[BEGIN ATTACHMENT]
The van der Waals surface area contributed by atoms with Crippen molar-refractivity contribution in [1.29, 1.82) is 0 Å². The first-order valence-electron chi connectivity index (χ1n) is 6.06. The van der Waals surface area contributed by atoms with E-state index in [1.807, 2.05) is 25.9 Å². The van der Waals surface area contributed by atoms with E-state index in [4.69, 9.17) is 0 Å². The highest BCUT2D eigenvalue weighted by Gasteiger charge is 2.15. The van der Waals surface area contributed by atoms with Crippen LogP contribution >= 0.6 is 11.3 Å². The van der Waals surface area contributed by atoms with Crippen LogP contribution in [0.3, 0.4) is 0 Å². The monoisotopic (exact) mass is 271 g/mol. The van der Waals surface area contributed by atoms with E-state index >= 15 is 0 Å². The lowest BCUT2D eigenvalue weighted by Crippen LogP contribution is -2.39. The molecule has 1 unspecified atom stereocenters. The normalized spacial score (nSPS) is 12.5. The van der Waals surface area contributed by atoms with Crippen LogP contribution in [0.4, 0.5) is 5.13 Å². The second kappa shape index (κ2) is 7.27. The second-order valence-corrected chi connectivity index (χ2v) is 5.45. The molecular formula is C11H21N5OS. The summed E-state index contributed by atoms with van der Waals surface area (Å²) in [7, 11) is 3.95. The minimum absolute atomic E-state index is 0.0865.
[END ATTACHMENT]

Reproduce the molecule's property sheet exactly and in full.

The van der Waals surface area contributed by atoms with Crippen molar-refractivity contribution in [1.29, 1.82) is 0 Å². The first-order valence-electron chi connectivity index (χ1n) is 6.06. The van der Waals surface area contributed by atoms with E-state index in [1.807, 2.05) is 25.9 Å². The van der Waals surface area contributed by atoms with E-state index in [4.69, 9.17) is 0 Å². The highest BCUT2D eigenvalue weighted by Gasteiger charge is 2.15. The van der Waals surface area contributed by atoms with Crippen LogP contribution >= 0.6 is 11.3 Å². The van der Waals surface area contributed by atoms with Crippen LogP contribution in [0.3, 0.4) is 0 Å². The monoisotopic (exact) mass is 271 g/mol. The van der Waals surface area contributed by atoms with E-state index >= 15 is 0 Å². The lowest BCUT2D eigenvalue weighted by Crippen LogP contribution is -2.39. The molecule has 1 unspecified atom stereocenters. The normalized spacial score (nSPS) is 12.5. The van der Waals surface area contributed by atoms with Crippen LogP contribution in [0.4, 0.5) is 5.13 Å². The second kappa shape index (κ2) is 7.27. The second-order valence-corrected chi connectivity index (χ2v) is 5.45. The molecular formula is C11H21N5OS. The summed E-state index contributed by atoms with van der Waals surface area (Å²) in [7, 11) is 3.95. The minimum absolute atomic E-state index is 0.0865.